Distinct P waves are marked in red arrows and not so obvious P waves are marked with blue arrows. To check if those are indeed real P waves, you can do simultaneous lead comparison. Take for example the identified P wave before R5. The P wave is upright in II and aVF and inverted in aVR. Other P waves in this case are hidden from view or are buried in the QRS. From 2 sequential P waves, we can then use a caliper to march the P waves.

Figure 6 – P waves marked with arrows

The P to P interval is 18 small boxes (cycle length 720 ms) or an atrial rate of about 83 bpm.  The R to R interval is 14 small boxes (cycle length 540 ms) or a ventricular are of about 107 bpm. At that rate difference, we can see dissociation. Another way of visual recognition is using a ladder diagram. However, this might be time consuming in the acute setting. For educational purposes the ladder diagram is presented below. The diagram will show independent beating of the atria and ventricles or AV dissociation.

Figure 7 – Ladder diagram showing AV dissociation

 Fusion Beat

The ventricles may be also be depolarized both by the ectopic ventricular impulse and a supraventricular impulse resulting in a QRS complex that is intermediate in morphology between the sinus beat and the ectopic ventricular beat. This complex is a fusion beat.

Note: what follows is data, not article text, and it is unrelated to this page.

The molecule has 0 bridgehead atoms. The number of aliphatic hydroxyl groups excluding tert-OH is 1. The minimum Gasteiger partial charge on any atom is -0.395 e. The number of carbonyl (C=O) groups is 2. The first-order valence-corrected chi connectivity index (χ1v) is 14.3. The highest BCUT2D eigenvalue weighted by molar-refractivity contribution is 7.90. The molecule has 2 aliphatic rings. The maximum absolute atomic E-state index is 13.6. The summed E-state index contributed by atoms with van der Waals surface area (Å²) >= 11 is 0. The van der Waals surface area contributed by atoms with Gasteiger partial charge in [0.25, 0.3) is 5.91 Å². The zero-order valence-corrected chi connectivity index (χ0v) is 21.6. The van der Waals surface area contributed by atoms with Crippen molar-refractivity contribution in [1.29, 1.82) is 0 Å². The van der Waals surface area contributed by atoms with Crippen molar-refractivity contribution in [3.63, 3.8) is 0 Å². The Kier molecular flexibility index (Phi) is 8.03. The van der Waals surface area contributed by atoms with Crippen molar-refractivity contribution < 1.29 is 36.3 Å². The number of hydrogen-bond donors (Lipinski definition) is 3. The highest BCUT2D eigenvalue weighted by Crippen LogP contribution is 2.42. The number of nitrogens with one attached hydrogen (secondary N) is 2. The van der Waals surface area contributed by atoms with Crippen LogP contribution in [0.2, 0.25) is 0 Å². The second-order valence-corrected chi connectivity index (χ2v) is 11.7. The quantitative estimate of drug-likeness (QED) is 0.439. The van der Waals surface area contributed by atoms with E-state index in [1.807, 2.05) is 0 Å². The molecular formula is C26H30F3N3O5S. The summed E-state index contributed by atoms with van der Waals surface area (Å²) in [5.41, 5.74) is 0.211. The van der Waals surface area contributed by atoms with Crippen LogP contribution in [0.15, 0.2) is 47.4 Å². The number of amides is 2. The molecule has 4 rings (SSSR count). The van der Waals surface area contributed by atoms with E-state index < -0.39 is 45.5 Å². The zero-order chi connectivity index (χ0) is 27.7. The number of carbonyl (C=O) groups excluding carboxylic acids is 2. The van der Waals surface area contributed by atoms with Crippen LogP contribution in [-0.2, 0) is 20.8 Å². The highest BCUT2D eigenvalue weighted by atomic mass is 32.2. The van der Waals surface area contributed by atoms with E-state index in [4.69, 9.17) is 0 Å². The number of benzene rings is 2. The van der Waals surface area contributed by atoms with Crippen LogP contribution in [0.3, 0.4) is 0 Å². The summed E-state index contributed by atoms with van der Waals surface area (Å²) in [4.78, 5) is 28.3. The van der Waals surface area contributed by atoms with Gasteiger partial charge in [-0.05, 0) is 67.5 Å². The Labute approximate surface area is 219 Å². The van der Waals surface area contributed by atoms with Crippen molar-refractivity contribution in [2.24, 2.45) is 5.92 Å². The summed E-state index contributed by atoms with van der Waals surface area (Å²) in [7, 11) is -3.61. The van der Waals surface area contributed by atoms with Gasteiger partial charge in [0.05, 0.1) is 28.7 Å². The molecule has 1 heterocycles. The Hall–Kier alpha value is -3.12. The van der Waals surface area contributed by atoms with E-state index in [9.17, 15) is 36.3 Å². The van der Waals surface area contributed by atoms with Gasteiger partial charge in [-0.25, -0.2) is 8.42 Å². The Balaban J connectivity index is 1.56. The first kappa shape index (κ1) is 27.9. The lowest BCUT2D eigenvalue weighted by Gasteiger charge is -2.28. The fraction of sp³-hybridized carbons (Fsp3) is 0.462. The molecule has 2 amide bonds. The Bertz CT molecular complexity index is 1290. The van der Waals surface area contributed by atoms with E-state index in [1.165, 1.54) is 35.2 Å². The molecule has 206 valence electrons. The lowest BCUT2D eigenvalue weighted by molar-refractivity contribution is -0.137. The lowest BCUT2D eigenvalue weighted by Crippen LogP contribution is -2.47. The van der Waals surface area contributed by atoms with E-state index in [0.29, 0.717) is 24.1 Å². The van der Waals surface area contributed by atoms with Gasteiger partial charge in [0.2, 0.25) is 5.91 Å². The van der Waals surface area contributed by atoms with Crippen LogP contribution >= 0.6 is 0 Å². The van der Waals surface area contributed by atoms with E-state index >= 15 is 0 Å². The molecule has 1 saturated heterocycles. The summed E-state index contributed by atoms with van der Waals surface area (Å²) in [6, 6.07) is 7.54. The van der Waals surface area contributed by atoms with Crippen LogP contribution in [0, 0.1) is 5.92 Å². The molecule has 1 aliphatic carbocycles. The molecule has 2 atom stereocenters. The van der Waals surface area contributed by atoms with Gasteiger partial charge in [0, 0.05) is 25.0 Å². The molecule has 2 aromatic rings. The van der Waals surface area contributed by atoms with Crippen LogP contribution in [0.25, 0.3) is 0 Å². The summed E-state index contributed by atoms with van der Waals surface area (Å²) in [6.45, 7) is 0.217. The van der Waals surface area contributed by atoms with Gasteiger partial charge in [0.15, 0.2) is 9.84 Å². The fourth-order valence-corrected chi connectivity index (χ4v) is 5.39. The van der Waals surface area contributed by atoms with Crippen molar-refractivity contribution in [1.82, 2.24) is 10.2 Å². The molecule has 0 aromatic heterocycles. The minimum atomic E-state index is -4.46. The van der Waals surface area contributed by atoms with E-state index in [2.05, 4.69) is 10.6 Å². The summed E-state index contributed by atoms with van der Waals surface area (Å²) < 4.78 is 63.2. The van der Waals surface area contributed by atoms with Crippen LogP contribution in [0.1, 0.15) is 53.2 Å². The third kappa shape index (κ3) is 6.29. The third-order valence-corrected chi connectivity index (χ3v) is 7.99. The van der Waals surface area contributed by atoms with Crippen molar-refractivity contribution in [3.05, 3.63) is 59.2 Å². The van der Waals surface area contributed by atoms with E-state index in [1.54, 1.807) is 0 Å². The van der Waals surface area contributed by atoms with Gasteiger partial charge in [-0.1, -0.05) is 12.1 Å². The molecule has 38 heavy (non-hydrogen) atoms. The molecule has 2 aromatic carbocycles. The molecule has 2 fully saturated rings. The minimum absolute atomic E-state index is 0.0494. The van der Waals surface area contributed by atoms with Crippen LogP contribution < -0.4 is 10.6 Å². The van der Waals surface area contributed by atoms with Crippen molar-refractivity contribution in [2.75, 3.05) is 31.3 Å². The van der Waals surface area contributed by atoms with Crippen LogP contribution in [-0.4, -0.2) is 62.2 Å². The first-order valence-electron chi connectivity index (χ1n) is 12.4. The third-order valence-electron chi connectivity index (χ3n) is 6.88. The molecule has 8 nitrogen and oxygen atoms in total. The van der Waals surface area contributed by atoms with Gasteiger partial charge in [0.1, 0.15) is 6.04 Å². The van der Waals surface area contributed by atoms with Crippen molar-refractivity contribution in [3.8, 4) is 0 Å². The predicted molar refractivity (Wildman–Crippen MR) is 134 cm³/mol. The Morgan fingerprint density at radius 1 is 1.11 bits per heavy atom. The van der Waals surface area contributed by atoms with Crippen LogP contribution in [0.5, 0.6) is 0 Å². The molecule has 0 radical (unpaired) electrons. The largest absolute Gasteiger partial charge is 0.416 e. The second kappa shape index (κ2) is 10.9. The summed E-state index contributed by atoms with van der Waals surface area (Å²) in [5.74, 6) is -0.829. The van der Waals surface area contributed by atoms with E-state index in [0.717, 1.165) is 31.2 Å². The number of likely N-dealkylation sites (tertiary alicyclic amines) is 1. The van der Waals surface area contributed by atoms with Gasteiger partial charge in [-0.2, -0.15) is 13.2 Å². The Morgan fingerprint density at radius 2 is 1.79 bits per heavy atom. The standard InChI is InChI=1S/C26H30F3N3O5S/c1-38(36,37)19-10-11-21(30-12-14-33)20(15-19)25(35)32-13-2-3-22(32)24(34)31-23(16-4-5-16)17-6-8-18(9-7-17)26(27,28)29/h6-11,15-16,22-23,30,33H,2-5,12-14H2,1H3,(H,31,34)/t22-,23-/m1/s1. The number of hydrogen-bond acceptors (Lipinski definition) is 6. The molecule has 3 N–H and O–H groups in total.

The previous ECG case featuring AV dissociation will be used. In the strip below, the morphology of R4, R10 and R16 is different compared to the rest of the R waves. The duration of these 3 R waves is about 0.12 seconds (vs. 0.16 sec).

Figure 8 – Fusion beats highlighted with arrows

The reason for the difference in QRS morphology is because R4, R10 and R16 are fusion beats. This is best illustrated in the ladder diagram.

Figure 9– Ladder diagram showing fusion beats

Below is another example of a fusion beat (red arrows) which supports that the WCT is VT and not SVT with aberrancy. The first 4 complexes are sinus beats. After the 5th complex is the full duration of the WCT. If you only use leads II and V1, it will be difficult for you to appreciate the difference in the shape of complex #5 which is a fusion beat. However, if you use full disclosure to see all limb leads, you will appreciate that complex #5 is different in shape from the first 4 complexes and the WCT.

Figure 10 – Fusion beat highlighted by arrows

Capture beat

During slower VT, occasional supraventricular impulse may be transmitted through the AV node and depolarize the ventricles resulting in a normal looking QRS (capture beat) in the middle of wide QRS beats.

The interval of a capture beat is shorter than during the tachycardia or its rate is faster compared to the WCT.